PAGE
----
The endurance of the work of certain film-makers such as Yasujiro Ozu, Rainer Werner Fassbinder and Ritwik Ghatak defies established mainstream ideas of target demographic, acceptable content and political ideology. The films of Jean-Luc Godard won’t be coming to any local theater in India any time soon but his films are taught in Indian film schools, they are screened in advertising houses and shown to students of media and cultural studies. Film history is a vital source for information and resource to our cultural industry, confined and restricted yes, but no means as trivial and marginal as popular claimed or believed. The main problem with cinephilia in India is neither its lack of voice or forum nor even a place to gather and discuss films. It’s chiefly the problem of dissemination of culture treasure. Take my case, when I discovered “old films” I did it through DVDs on the shelves of the British and French culture centers, the Alliance Française and the British Council, where I saw films by Michael Powell, Hitchcock, Chaplin, Jean-Pierre Melville, Renoir, Godard and Tati. To have access to these films, legal access, one has to belong to one or other elite circle to start with.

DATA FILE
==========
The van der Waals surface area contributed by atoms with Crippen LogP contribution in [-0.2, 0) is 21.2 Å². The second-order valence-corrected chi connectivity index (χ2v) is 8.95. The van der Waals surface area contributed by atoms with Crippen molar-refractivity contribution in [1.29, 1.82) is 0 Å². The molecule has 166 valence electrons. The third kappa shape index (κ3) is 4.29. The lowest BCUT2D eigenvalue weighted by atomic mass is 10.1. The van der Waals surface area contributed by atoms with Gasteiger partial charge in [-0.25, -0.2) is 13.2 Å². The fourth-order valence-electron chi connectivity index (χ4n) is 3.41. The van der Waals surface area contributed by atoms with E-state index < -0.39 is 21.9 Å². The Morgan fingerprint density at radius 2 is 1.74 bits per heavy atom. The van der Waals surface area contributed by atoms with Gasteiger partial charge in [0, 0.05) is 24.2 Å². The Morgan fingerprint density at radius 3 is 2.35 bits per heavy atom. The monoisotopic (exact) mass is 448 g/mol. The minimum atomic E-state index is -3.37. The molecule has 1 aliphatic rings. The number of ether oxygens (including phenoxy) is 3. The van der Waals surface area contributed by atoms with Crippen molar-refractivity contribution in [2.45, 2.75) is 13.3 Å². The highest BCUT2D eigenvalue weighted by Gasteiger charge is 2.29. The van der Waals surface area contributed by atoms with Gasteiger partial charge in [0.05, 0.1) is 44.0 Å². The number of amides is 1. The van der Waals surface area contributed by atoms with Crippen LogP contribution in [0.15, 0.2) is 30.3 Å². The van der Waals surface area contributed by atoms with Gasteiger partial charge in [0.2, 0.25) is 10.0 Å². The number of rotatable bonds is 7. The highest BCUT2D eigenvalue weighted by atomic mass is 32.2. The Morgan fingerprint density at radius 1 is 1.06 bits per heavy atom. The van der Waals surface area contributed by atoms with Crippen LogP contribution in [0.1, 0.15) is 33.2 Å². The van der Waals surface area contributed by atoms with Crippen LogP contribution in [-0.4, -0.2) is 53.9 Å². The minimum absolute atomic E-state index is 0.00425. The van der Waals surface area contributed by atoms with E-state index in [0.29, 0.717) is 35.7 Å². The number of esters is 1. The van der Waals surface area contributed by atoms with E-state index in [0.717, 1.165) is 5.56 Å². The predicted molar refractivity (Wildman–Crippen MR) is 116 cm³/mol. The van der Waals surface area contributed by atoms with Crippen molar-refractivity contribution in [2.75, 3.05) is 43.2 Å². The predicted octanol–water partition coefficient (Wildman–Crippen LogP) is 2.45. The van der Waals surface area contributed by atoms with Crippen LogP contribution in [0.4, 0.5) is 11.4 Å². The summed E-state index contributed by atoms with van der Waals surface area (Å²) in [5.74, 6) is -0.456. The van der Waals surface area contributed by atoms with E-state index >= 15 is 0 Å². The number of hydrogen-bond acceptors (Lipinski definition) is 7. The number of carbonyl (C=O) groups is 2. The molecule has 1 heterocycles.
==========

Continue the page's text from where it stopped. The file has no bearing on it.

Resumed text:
Of course now, the situation is remedied somewhat. We have TV channels like World Movies and NDTV Lumière (where I first saw Claude Lanzmann’s Sobibor, a movie I never dreamed would ever be shown on Indian TV), we have companies like Enlighten Film Society and the now defunct Palador Pictures and other initiatives of a similar kind. One can protest that such offerings come under the dilettante label of “world cinema”, another term that falls flat on the tongue; merely as an exotic curio for an emerging consumerist market of middle-class urbanites but such protests are perhaps too petty. But the problem of correct appreciation of these great films remains, chiefly the fact that many of them are rarely on offer to be seen on the big screen. One of my all-time greatest film experiences remains the Japan Foundation’s generous offering of repertory screenings to the 2010 Mumbai Film Festival, where one could see films like Kenji Mizoguchi’s The Story of Late Chrysanthemums on 35mm as well as offerings by Mikio Naruse, Seijun Suzuki, the underrated Kiju Yoshida, Kiyoshi Kurosawa and Keisuke Kinoshita’s truly weird Immortal Love. That such events are rare and scarce in a self-proclaimed cosmopolitan city like Mumbai is a cultural shame. Perhaps in Pune, another elite circle, one has better access to repertory screenings. But the fact is that these events, when they happen, have an influence of some kind or another and are relevant to our cultural discourse, our sense of who we are and where we are going.